Palestinians carry the coffins of people, who were shot dead  by Israeli soldiers during clashes at Majdal Shams, during a funeral in al-Yarmouk camp near Damascus
Palestinians carry the coffins of people, who were shot dead yesterday by Israeli soldiers during clashes at the village of Majdal Shams in the Golan Heights, during a funeral in al-Yarmouk camp near Damascus May 16, 2011 Reuters

US president Barack Obama has just called Israelis and Palestinians to go back to the negotiating table, but with past peace processes seen as fragile and not very efficient, the several Israeli-Palestinian talks and deals have become renowned for their longevity and chronic inability to find a way to end the conflict. The recent so called 'Arab spring revolution' has had important impacts in Palestine as leader and people alike seem decided to push for the establishment and international recognition of the state of Palestine. So while in theory both states are seeking for a solution based on a negotiated agreement over the borders of what will then become two sovereign states, in reality time goes by, with the conflict's first casualties being civilians. How do people cope with the failure to reach an agreement and how has the conflict led to a separation of two populations?

Has the Arab spring spread to Palestine?

Thousands of protesters marched on Israel's northern borders on Sunday 14<sup>th of May, bearing flags, stones, and forcing the international community to realise that after being over shadowed by other Arab countries, the Palestinian issue is back on the Arab agenda.

The explosion of people in the streets but also the rise in tensions and violence was notable. Hundreds of Syrian demonstrators managed to tear down the border fence and cross into the Israeli-occupied Golan Heights. It was the first hostile breach of the border in almost four decades. In Lebanon, at least 10 protesters were killed, apparently by Israeli fire, as they pelted the border fence with stones.

The date of these incidents is however of great importance as they were part of a region-wide effort to mark the anniversary of the Nakba, that Palestinians associate with the creation of the state of Israel in 1948. The border demonstrations and riots in the West Bank and Gaza aside, there were also pro-Palestinian demonstrations in countries such as Jordan and Egypt. The 14<sup>th of May has since then been synonymous with demonstrations and resistance against the Israeli forces, however this year the wind of revolution coming from the Arab spring seem to have bolstered the protestors moral. After all if Ben Ali and Mubarak were ousted, and if the people of Bahrain and Syria were willing to suffer lose of life to voice their opinion, maybe the dream of a Palestinian state was not that unreachable. The international community has also been more vocal about the need to stop the conflict but also the necessity to establish Palestine as a sovereign state. The situation has thus rapidly changed since only a few months ago, it seemed that Israelis and Palestinians at first glance, had been left untouched by the revolutionary wave that swept the Middle East.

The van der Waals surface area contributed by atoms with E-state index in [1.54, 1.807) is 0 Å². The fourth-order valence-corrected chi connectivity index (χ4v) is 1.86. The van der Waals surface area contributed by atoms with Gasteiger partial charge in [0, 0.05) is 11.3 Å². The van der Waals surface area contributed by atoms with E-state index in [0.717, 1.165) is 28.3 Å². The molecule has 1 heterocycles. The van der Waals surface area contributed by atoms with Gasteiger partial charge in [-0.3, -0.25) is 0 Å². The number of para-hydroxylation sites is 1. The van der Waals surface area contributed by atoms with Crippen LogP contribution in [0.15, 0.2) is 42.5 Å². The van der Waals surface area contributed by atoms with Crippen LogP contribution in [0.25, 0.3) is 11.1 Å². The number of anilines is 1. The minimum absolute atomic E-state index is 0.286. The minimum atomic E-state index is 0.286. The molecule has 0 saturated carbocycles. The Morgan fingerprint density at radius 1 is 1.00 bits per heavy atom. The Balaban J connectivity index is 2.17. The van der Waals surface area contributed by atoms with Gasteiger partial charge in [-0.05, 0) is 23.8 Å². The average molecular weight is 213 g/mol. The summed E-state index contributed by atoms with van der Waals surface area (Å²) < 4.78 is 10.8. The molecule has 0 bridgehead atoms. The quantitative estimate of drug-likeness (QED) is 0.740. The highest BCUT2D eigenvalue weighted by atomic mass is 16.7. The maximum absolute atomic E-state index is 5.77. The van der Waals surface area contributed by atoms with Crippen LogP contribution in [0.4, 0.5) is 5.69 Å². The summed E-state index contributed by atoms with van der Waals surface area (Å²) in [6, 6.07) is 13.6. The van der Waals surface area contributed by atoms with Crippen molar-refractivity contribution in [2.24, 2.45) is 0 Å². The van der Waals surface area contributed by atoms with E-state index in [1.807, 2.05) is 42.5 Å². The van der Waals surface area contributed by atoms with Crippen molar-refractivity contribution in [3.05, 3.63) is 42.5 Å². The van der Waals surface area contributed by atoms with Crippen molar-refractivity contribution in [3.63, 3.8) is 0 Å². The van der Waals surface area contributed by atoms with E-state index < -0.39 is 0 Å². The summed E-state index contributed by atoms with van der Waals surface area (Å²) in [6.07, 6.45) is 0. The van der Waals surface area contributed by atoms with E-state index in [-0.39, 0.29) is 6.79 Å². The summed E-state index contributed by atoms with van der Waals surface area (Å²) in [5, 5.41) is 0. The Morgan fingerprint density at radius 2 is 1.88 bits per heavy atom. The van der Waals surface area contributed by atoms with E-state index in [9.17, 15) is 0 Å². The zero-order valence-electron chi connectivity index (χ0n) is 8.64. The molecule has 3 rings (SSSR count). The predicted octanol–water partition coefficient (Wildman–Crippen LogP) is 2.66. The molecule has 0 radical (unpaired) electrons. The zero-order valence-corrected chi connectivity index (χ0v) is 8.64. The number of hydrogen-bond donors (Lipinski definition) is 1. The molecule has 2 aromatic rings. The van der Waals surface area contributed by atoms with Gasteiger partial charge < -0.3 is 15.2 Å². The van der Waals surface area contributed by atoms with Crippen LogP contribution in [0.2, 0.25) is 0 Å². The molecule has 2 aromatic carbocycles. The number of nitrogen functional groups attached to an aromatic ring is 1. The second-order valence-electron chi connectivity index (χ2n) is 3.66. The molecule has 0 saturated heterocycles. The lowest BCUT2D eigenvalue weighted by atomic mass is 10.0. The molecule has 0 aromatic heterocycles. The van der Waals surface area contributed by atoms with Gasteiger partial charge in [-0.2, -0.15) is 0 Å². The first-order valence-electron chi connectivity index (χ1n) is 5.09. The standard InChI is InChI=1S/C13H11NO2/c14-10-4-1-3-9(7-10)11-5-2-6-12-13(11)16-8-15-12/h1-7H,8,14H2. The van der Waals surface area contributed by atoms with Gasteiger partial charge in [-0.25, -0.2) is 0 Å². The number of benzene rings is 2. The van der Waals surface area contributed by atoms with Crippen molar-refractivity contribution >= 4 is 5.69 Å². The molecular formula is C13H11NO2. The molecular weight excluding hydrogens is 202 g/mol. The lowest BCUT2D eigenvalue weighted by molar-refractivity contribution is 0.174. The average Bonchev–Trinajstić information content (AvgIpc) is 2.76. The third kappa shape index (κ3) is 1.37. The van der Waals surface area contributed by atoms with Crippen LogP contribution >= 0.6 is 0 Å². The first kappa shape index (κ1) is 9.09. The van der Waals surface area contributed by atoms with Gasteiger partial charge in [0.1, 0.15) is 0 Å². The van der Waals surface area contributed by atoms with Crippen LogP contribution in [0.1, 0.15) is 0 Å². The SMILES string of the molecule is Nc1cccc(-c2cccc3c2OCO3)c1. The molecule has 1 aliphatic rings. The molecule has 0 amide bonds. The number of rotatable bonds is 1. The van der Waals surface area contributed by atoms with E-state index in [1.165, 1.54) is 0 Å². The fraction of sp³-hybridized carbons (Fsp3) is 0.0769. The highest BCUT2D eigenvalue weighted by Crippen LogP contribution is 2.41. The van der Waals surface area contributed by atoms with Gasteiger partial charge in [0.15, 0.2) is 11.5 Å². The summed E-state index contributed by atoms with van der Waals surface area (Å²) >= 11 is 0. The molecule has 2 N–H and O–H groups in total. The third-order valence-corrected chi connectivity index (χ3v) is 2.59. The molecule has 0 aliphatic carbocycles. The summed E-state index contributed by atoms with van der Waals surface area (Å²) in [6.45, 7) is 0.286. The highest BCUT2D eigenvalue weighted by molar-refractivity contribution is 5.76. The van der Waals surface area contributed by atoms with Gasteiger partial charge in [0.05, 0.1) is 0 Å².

Jerusalem a city divided

While the world is waiting to see if any real, concrete and solid progress over peace talks will be made, civilians are the main bearers of the consequences of the conflict. The impact of the conflict in Jerusalem has been particularly profound. Partitioned in 1948 into an Israeli-controlled West Jerusalem and a Jordan-controlled east Jerusalem, it remained divided by the 'green line' for nineteen years. However since the Israeli occupation of the West Bank in 1967, East Jerusalem was gradually integrated into the western part, which is still controlled by the Israeli state.

Jerusalem is a key point of controversy in the negotiations and three main issues posit a problem. The first issue concerns how much an agreement should take into account the UN security council 242 resolution which states that Israel should retire from the 'green line'. The second point concerns the extent to which the negotiations should take into account the urban developments that have occurred in East Jerusalem since 1967 and Israel's will to control the city's Jewish holy sites that mainly remain in the East. Finally the third point relates to the type of governance needed in the city to protect the interests of both Israeli and Palestinians.

Meanwhile the Israeli occupation of Jerusalem has led to the establishment of contested measures such as a land acquisition policy, a fragmentation of Palestinian areas, restrictions of mobility and residency...leading to a separation of the two populations. As a clear consequence of the conflict and division of the city, all the inhabitants have now seen an increase in tensions and suspicion, a lack of infrastructure and possibilities of development in the city and an increase in poverty.

Jerusalem is obviously not the only area affected by the conflict, as the Gaza strip is another example of the burden inflicted on civilians, however it still remains a very contentious point in the peace negotiation, that will at one point need to be dealt with for a peaceful cohabitation between Israel and Palestine to become a reality.